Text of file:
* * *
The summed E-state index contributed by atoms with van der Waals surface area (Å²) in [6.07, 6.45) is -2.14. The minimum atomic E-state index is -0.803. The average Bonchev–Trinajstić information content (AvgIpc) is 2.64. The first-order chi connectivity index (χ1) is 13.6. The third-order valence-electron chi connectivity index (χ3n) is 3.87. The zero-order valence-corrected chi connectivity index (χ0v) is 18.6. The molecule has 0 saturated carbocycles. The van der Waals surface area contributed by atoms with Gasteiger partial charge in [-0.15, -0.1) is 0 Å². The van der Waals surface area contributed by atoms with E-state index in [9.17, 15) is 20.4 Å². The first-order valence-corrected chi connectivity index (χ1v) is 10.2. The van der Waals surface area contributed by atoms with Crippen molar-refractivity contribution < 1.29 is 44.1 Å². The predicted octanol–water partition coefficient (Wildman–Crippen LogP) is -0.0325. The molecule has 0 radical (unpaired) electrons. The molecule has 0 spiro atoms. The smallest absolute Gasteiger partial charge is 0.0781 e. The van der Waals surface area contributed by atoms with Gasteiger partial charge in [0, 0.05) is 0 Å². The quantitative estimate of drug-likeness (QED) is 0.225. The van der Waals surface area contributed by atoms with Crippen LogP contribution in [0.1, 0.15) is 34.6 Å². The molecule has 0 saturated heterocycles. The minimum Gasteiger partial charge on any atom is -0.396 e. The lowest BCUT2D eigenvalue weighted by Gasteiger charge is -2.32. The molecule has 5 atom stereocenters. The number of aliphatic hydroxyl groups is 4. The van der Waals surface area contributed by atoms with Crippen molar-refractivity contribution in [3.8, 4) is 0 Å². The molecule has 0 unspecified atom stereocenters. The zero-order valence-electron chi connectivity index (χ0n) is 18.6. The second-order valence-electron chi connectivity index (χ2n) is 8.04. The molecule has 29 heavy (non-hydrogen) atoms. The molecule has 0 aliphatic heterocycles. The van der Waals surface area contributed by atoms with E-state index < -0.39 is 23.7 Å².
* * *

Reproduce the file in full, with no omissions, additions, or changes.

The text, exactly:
The summed E-state index contributed by atoms with van der Waals surface area (Å²) in [6.07, 6.45) is -2.14. The minimum atomic E-state index is -0.803. The average Bonchev–Trinajstić information content (AvgIpc) is 2.64. The first-order chi connectivity index (χ1) is 13.6. The third-order valence-electron chi connectivity index (χ3n) is 3.87. The zero-order valence-corrected chi connectivity index (χ0v) is 18.6. The molecule has 0 saturated carbocycles. The van der Waals surface area contributed by atoms with Gasteiger partial charge in [-0.15, -0.1) is 0 Å². The van der Waals surface area contributed by atoms with E-state index in [9.17, 15) is 20.4 Å². The first-order valence-corrected chi connectivity index (χ1v) is 10.2. The van der Waals surface area contributed by atoms with Crippen molar-refractivity contribution < 1.29 is 44.1 Å². The predicted octanol–water partition coefficient (Wildman–Crippen LogP) is -0.0325. The molecule has 0 radical (unpaired) electrons. The molecule has 0 spiro atoms. The smallest absolute Gasteiger partial charge is 0.0781 e. The van der Waals surface area contributed by atoms with Gasteiger partial charge in [0, 0.05) is 0 Å². The quantitative estimate of drug-likeness (QED) is 0.225. The van der Waals surface area contributed by atoms with Crippen LogP contribution in [0.1, 0.15) is 34.6 Å². The molecule has 0 saturated heterocycles. The minimum Gasteiger partial charge on any atom is -0.396 e. The lowest BCUT2D eigenvalue weighted by Gasteiger charge is -2.32. The molecule has 5 atom stereocenters. The number of aliphatic hydroxyl groups is 4. The van der Waals surface area contributed by atoms with Crippen molar-refractivity contribution in [3.8, 4) is 0 Å². The molecule has 0 unspecified atom stereocenters. The zero-order valence-electron chi connectivity index (χ0n) is 18.6. The second-order valence-electron chi connectivity index (χ2n) is 8.04. The molecule has 29 heavy (non-hydrogen) atoms. The molecule has 0 aliphatic heterocycles. The van der Waals surface area contributed by atoms with E-state index < -0.39 is 23.7 Å².